When a 20-year-old man opened fire at Umpqua Community College in Roseburg, Oregon, on Thursday, it became just the latest in a string of deadly school shootings, from the famous ‒ University of Texas, Columbine, Sandy Hook ‒ to the low-profile, to today.
School shootings entered the national consciousness on a broad level with the University of Texas massacre in 1966.
University of Texas: August 1, 1966
Charles Whitman, 25, climbed to the top of a 300-foot tower at the flagship Austin campus. He proceeded to gun down 14 people and injure 31 more from atop the observation deck, before being shot and killed by two police officers. The gunman, a former Marine, had killed his wife and mother earlier in the day. It was to be the deadliest school shooting for over four decades.
Columbine: April 20, 1999
School shootings erupted onto the national stage once again in 1999 at Columbine High School in Littleton, Colorado. That day, 18-year-old Eric Harris and 17-year-old Dylan Klebold went on a rampage, killing 12 of their fellow students and a teacher before committing suicide. It remains the deadliest mass killing at a high school to date.
Jonesboro: March 24, 1999
Almost thirteen months to the day before that, however, the deadliest middle school massacre occurred at Westside Middle School in Jonesboro, Arkansas. Andrew Golden, 11, pulled the fire alarm at the school. Shortly afterwards, as the building emptied, he and 13-year-old Mitchell Johnson opened fire on students and teachers. The boys killed four students and one teacher, injuring a further ten people. Golden and Johnson were arrested and convicted on five counts of murder and of federal firearms violations. They were released from prison when they turned 21, with their slates wiped clean.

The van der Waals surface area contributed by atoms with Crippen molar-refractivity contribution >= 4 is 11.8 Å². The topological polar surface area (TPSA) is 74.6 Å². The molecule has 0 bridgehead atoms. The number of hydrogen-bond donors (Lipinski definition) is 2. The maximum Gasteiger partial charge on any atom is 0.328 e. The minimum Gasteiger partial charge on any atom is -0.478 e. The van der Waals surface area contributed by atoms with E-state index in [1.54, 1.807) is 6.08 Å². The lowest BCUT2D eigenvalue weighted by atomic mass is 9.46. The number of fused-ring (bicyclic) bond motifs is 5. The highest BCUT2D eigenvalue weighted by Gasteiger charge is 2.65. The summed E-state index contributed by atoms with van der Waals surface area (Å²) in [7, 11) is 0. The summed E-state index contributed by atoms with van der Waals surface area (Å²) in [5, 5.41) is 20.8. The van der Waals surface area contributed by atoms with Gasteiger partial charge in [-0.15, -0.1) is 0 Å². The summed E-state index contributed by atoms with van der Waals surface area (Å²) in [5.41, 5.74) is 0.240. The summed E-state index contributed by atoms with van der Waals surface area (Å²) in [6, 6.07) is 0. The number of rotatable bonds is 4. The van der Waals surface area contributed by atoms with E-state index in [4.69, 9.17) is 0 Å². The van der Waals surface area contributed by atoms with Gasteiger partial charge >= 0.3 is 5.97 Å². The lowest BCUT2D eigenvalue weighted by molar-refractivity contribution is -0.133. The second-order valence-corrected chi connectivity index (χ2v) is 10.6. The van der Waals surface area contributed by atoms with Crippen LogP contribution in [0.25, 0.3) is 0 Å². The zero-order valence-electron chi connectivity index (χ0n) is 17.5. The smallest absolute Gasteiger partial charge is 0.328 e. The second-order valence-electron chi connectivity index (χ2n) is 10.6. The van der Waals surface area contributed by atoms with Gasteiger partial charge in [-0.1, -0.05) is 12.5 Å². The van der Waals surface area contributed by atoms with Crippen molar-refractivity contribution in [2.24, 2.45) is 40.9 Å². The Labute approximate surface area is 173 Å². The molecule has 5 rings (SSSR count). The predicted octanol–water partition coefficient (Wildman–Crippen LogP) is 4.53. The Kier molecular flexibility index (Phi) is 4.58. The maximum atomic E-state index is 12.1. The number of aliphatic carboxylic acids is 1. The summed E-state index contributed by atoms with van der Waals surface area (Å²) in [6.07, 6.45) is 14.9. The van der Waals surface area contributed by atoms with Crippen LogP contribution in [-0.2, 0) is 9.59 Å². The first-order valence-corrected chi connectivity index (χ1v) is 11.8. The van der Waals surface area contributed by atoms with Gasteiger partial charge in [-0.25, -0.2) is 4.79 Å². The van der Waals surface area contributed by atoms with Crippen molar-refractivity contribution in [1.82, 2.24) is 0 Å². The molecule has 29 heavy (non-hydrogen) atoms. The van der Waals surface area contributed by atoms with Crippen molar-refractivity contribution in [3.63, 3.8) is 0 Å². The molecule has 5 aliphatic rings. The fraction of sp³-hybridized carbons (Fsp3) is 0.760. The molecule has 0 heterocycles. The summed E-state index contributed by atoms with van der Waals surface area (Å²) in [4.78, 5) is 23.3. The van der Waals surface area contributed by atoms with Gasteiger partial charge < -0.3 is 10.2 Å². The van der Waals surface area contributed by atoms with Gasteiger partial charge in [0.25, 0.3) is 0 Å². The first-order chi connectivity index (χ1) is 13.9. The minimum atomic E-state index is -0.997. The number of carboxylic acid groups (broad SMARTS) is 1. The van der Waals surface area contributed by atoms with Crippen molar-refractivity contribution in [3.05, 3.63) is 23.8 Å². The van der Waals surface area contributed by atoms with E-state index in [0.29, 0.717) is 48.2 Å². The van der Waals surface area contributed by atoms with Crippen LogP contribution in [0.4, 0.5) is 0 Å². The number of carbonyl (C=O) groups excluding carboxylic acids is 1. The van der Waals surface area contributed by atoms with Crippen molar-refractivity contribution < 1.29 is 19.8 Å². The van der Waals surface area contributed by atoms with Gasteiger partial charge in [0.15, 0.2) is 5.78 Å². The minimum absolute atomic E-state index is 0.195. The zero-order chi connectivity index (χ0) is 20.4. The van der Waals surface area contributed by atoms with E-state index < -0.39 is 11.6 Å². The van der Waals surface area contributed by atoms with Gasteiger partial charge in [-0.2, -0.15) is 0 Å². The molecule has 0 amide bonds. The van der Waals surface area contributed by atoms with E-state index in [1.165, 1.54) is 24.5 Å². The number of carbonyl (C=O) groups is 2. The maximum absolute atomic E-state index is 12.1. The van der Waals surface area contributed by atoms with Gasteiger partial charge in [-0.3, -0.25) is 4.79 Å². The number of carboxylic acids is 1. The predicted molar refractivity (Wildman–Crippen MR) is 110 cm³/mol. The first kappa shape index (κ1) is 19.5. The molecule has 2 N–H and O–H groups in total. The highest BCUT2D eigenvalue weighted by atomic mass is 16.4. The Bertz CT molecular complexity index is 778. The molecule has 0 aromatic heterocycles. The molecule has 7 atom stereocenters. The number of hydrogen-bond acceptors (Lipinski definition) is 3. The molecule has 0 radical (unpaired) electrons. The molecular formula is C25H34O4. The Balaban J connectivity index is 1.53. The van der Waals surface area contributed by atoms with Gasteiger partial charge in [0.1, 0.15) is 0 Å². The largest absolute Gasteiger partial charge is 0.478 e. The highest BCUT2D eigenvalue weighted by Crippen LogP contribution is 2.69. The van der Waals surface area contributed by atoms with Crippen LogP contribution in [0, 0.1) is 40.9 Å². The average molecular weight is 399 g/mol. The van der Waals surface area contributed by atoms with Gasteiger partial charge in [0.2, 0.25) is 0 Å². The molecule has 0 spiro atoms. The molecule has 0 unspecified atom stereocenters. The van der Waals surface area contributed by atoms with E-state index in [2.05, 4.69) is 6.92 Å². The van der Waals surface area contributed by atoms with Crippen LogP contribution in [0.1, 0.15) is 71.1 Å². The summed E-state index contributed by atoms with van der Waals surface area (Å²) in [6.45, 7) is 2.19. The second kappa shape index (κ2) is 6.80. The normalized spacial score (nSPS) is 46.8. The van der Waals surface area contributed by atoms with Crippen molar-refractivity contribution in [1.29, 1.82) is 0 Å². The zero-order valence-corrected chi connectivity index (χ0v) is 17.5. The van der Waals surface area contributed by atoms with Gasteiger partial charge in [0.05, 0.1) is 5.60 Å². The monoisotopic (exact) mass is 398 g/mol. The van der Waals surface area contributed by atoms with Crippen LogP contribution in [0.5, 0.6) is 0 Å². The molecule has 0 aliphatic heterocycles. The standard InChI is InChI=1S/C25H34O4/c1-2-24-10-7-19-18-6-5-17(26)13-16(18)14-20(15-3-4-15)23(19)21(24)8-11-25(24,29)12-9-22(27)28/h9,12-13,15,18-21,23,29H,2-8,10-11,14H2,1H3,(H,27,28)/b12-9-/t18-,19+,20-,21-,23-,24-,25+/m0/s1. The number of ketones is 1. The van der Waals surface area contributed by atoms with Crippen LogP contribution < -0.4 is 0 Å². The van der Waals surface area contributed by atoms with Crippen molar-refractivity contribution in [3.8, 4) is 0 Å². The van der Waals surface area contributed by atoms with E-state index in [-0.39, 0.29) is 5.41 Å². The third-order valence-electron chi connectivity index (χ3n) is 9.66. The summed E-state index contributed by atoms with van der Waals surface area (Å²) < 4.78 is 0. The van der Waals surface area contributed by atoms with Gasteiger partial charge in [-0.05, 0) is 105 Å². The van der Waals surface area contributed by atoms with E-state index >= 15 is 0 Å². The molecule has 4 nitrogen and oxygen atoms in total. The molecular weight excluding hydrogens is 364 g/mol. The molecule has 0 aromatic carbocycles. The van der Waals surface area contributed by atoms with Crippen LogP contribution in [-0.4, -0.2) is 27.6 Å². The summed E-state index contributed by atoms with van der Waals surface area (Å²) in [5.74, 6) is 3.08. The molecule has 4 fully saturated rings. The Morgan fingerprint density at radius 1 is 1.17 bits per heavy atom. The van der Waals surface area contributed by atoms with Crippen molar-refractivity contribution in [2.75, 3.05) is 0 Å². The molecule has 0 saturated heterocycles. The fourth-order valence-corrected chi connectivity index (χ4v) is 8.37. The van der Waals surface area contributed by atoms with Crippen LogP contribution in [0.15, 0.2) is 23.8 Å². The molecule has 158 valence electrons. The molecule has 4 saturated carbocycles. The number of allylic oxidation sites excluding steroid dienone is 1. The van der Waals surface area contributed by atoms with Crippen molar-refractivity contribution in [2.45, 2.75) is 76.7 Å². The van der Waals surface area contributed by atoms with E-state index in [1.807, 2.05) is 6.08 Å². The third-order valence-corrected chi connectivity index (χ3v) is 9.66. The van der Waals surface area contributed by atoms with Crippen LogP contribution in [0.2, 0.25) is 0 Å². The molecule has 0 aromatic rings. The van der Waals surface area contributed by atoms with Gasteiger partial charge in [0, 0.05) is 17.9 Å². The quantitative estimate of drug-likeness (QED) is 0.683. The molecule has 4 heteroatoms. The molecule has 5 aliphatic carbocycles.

Sandy Hook: December 14, 2012
The deadliest elementary school shooting occurred at Sandy Hook Elementary School in Newtown, Connecticut. Adam Lanza, 20, killed his mother, took her guns, and headed to the town primary school. There, he killed 20 children ‒ all aged six and seven ‒ and six adults before committing suicide.
Virginia Tech: April 16, 2007
The Virginia Tech massacre remains not only the deadliest school shooting in US history, but also the deadliest by a lone gunman. That morning, student Seung-Hui Cho, 23, killed 32 students and faculty members, wounding 17 others in two separate attacks which took place two hours apart on the Blacksburg, Virginia campus before committing suicide.
The shooting at Umpqua Community College is the 142nd at a school since Sandy Hook, according to anti-firearm organization Everytown for Gun Safety. It is also at least the 294th mass shooting ‒ with mass meaning at least four people being shot ‒ in the US in 2015, based on data collected by Mass Shooting Tracker.
But Umpqua, University of Texas, Columbine, Westside, Sandy Hook and Virginia Tech are only the most well-known. Here are several other recent shootings at American colleges and universities.
Delta State University: September 14, 2015